I do know the basics and principles of digital preservation but have very little background in art, let alone new media art. I don’t plan on becoming a digital art curator but I think having broad knowledge of the issues of multiple fields is essential. The networked world is fascinating to me and understanding its many facets and its interconnections are important to preserving any slice of it. As Rinehart and Ippolito discuss in Re-Collection, all of these fields are part of the process of preserving social memory.  

In particular, I hope this class can teach me some of the commonalities of digital art preservation and general digital archiving work and allow me to see where the two fields might learn from each other. With the advent of the internet and things like gifs, memes, and emojis, the way we convey information seems more visual than ever. Additionally, some of the complex issues with digital audio, video, and software are the same no matter the subject genre. Similarities in genre extend to legal and organizational issues as well. Still, digital art is unique and has complexities that merit their own attention and make other digital objects seems easier.

In Re-CollectionRinehart and Ippolito make clear that all the world’s a stage and the bits and bytes are merely players. What I mean is that, in a sense, every digital object rendered on a screen is a performance which we mentally separate from the physically encoded bits on a hard drive. Thus when we talk about digital art versus simply a digital document there are many similarities that I think are more available than when comparing analog collections. The question is how important are the aesthetic or performative aspects of these objects when preserving them into the future. At first thought this is very important to artworks. Preserving art means preserving aesthetics, right?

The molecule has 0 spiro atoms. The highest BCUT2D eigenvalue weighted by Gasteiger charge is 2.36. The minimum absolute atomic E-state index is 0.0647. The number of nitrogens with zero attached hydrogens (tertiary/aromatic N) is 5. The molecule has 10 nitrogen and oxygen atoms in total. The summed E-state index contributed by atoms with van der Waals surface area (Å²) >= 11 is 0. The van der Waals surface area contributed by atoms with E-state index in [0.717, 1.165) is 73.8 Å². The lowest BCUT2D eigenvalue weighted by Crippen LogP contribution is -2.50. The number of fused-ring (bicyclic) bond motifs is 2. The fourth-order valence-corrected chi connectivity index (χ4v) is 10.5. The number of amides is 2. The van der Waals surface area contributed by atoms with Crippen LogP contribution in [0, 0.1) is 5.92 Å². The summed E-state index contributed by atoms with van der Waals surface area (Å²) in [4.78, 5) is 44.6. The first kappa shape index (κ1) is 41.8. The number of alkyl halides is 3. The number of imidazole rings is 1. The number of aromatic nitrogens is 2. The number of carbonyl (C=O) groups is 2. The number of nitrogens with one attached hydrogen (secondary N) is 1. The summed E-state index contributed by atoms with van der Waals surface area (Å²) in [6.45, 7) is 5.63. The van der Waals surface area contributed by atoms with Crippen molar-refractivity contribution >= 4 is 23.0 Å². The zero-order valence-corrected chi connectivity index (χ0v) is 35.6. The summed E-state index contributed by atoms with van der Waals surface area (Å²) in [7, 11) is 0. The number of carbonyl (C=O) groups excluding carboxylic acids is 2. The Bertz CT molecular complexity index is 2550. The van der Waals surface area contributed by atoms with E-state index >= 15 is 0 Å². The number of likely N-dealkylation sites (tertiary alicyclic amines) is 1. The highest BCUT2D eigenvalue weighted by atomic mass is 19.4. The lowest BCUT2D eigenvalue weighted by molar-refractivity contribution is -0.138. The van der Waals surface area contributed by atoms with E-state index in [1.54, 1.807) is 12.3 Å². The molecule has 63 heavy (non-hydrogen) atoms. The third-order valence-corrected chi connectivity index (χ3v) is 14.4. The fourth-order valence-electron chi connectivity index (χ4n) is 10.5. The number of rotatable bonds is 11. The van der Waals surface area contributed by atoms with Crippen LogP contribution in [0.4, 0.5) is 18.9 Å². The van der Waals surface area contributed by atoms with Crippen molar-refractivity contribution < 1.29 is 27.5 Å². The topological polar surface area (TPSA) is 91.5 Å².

However, Rinehart and Ippolito raise the alternative option of preserving instructions or the “score” of an artwork so that it may be reconstructed in the future. This approach allows for certain variations as the work is reproduced each time. Furthermore, they bring up the option of emulation, where an object is severed from its original hardware and displayed using newer components. A document, conversely, is often kept for its informational value. But in the world of a multitude of hardware, software, and websites, when is the aesthetics and the functionality of the digital document necessary to preserve?

Overall, whose opinions matter in making these decisions? Is preserving the hardware a necessary part of preserving the context? The extent to preserve a digital object is something that continues to puzzle me. How feasible is it to emulate everything? Is that desirable? I think learning more about curating digital art will help to clarify my thinking on how to determine significant properties of digital material, the informational value to visual culture, and how to best preserve these elements.

Whether or not we can all agree on how much to preserve, it is important to act now to combat the ephemeral nature of the digital world. The Fino-Radin and Smithsonian piece both give more practical examples or steps forward, showing the trades-offs made when trying to do your best with the tools at hand instead of seeking perfection and being frozen by inaction. I’m looking forward to tackling these issues and meeting everyone in person!

Project Reflection: stereomap

Instead of boring you with every inane detail of my project, this post will weave a narrative of the most important trials, tribulations, and things I learned from constructing my project: stereomap, a site devoted to geocoding animated stereographs.